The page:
• much variation in posture watching TV
  • additional movements observed while lounging at home watching a screen (Rosmalen et al., 2010)
  • Kroemer et al., 2001 seat profile indicated by spine curve 20-30 20-30
  • ideal pressure distribution for car seat also for aircraft? (Zenk, 2008)
  • much more -shear forces -free shoulder space -lines in the cushion -foam characteristics -activity specific guidelines -electronics in seats -
  • this + 3 experiments = input for the design of a lounge chair (Rosmalen et al., 2009) -obervation at home - feet off the ground -comfort experiment 130 o -probes
    • LPD 10 subject 36 minutes in each condition
    • B best back rest
    • C better because of head rest
    experiment
  • probes
    • stimulate different sitting positions with one chair
    • variable armrests
    • feet off the ground
    • support the body, where needed
    • backrest 130 o , seat 10 o
    • head support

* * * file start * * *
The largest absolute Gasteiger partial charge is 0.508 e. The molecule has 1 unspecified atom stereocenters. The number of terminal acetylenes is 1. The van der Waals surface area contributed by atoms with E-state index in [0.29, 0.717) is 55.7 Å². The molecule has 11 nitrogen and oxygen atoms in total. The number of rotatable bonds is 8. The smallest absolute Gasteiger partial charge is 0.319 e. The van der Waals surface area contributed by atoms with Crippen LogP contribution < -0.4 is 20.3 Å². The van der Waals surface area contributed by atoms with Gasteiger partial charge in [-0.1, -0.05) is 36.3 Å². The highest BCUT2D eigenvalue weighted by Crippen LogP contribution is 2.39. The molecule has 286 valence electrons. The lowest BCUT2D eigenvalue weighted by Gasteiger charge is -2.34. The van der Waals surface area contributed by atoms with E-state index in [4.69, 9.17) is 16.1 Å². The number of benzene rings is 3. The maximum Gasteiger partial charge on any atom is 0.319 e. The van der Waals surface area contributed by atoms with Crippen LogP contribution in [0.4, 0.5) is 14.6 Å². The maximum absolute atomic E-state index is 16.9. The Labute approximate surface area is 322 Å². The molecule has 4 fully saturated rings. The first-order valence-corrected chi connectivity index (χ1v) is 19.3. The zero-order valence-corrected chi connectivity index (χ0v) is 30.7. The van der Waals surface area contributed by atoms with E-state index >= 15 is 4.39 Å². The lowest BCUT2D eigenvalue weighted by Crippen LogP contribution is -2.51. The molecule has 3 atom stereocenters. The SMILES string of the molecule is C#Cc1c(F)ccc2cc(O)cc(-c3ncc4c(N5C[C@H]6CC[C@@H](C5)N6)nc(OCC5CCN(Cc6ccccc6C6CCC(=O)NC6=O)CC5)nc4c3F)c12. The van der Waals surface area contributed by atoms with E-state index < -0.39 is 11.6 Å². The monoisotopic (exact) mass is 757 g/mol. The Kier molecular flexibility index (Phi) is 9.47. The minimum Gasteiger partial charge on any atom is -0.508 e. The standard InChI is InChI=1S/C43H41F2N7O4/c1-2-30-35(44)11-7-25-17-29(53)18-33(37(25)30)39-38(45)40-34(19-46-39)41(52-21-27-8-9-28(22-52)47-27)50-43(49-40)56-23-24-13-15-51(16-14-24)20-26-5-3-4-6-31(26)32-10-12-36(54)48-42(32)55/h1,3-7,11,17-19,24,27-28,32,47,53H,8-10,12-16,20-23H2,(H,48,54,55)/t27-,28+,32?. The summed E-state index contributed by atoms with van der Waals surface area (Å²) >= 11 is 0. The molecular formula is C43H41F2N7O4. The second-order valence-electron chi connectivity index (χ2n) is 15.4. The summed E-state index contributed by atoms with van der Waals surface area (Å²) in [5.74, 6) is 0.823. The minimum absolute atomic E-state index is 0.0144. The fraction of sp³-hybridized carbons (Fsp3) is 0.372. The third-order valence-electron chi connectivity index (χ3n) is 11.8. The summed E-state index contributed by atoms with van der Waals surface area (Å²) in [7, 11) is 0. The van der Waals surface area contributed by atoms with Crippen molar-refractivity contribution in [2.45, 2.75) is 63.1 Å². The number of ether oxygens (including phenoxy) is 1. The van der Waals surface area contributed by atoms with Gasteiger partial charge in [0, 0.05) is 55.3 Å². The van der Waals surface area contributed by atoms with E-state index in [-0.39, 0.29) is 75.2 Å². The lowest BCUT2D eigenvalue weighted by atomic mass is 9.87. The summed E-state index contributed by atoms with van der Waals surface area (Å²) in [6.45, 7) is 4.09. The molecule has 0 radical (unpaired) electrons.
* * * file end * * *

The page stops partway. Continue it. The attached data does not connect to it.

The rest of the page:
• stuff space
    Design Van Rosmalen design criteria
  • the seat
    • of course the comfort of the chair was high,
    • specific comments of 13 end users:
    effects height arm height back seat head support support depth support too high: 2x too high: 0x too deep: 1x too far forw: 2x good: 11x good: 9x good: 10x good: 2x too low: 0x too low: 4x too short: 2x too far backw:4x
  • This workshop: 1. observe (assignment) 2. global design (loungechair) 3. variation while seated (4 possibilities) 4. methods to test comfort (assignment) 5. iterative test-design (truckseat) 6. small asians and tall dutch 7. priming, expectations and experience
    • movement (synchro/dynamic) influences body length
    • (Dien, 2002; Vink & Commissaris, 2005)
    static synchro dyn chair chair chair Body length increas Sign* 1. movement in the chair